This paper examines a broad range of place-based policies and their impact on productivity in the private sector and on other complementary outcomes. The analysis looks at how policies relate to different levels of heterogeneity of places, activities, firms and human capital. We discuss how the effectiveness of policies must factor in such heterogeneity. Given the increasing polarisation of regions both in the OECD and in the EU space, policies must deal with the inclusion of laggards, without stifling the dynamic potential of leaders. It is a complex balancing act. Policies favouring or governing agglomeration patterns in core regions are different from policies targeting technology transfer or FDI towards non-core regions. At the same time policies boosting the productivity of highly productive and fast growing firms are different from those favouring the inclusion of laggards, and also the type of activities, tradable or non-tradable services, manufacturing or R&D matter. Our bottom line is that the broad range of measures discussed can be effective, but only if they build on the inherent forces, the inherent competitiveness, the inherent comparative advantage of places. The impact is especially sizeable and sustainable if there are other factors interplaying with the policy, triggering a positive reaction of local actors. If there are no such factors, supporting policies are not cost effective. Even though policies may smooth patterns of exclusion, they cannot be universal, hence, they may also enact new patterns of exclusion that need to be analysed and addressed

Place-based policies and the foundations of productivity in the private sector / G. BARBA NAVARETTI. - [s.l] : OECD, 2021 Jun.

Place-based policies and the foundations of productivity in the private sector

G. BARBA NAVARETTI
2021-06

Abstract

This paper examines a broad range of place-based policies and their impact on productivity in the private sector and on other complementary outcomes. The analysis looks at how policies relate to different levels of heterogeneity of places, activities, firms and human capital. We discuss how the effectiveness of policies must factor in such heterogeneity. Given the increasing polarisation of regions both in the OECD and in the EU space, policies must deal with the inclusion of laggards, without stifling the dynamic potential of leaders. It is a complex balancing act. Policies favouring or governing agglomeration patterns in core regions are different from policies targeting technology transfer or FDI towards non-core regions. At the same time policies boosting the productivity of highly productive and fast growing firms are different from those favouring the inclusion of laggards, and also the type of activities, tradable or non-tradable services, manufacturing or R&D matter. Our bottom line is that the broad range of measures discussed can be effective, but only if they build on the inherent forces, the inherent competitiveness, the inherent comparative advantage of places. The impact is especially sizeable and sustainable if there are other factors interplaying with the policy, triggering a positive reaction of local actors. If there are no such factors, supporting policies are not cost effective. Even though policies may smooth patterns of exclusion, they cannot be universal, hence, they may also enact new patterns of exclusion that need to be analysed and addressed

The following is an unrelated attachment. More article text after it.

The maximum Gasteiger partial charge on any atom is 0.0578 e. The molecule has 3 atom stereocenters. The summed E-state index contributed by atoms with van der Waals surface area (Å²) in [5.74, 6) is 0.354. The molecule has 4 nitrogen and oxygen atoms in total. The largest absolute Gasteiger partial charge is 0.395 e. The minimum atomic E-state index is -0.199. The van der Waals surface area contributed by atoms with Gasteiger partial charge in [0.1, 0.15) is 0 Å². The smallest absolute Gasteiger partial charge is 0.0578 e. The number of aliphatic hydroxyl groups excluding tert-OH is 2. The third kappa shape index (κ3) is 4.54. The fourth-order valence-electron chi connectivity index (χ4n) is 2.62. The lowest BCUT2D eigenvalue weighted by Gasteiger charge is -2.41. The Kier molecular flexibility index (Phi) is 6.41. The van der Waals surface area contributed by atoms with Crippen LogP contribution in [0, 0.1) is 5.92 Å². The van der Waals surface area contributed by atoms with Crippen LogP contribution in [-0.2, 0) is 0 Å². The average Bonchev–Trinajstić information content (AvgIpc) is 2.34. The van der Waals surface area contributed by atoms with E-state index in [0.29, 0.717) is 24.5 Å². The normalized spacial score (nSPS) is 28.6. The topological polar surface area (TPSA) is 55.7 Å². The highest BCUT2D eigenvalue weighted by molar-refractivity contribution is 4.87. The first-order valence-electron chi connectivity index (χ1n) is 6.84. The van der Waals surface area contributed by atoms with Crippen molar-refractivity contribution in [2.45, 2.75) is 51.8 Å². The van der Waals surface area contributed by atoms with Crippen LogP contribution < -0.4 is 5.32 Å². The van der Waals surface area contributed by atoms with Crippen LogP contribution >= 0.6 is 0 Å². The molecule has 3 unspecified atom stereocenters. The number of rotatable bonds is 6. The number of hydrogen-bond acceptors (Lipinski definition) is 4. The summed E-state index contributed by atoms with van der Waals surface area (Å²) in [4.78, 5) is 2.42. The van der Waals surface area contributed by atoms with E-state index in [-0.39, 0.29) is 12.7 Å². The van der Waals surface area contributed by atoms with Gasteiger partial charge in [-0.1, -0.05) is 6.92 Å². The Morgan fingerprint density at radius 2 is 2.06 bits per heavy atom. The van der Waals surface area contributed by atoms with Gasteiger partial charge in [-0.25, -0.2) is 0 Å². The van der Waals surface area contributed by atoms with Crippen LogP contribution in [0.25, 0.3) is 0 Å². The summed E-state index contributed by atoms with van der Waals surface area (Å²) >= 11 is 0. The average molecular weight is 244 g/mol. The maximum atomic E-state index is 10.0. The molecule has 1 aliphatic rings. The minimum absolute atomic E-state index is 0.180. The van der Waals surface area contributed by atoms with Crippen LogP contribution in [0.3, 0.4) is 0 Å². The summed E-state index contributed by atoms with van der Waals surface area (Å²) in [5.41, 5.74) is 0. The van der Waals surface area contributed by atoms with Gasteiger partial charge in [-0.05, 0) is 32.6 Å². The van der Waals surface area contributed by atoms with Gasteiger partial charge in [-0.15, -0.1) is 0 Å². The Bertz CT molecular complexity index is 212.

Settore SECS-P/01 - Economia Politica
Settore SECS-P/02 - Politica Economica
European Commission
https://www.oecd.org/regional/W2-S2-Navaretti-Markovic.pdf
Working Paper
Place-based policies and the foundations of productivity in the private sector / G. BARBA NAVARETTI. - [s.l] : OECD, 2021 Jun.
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Utilizza questo identificativo per citare o creare un link a questo documento: http://hdl.handle.net/2434/858864
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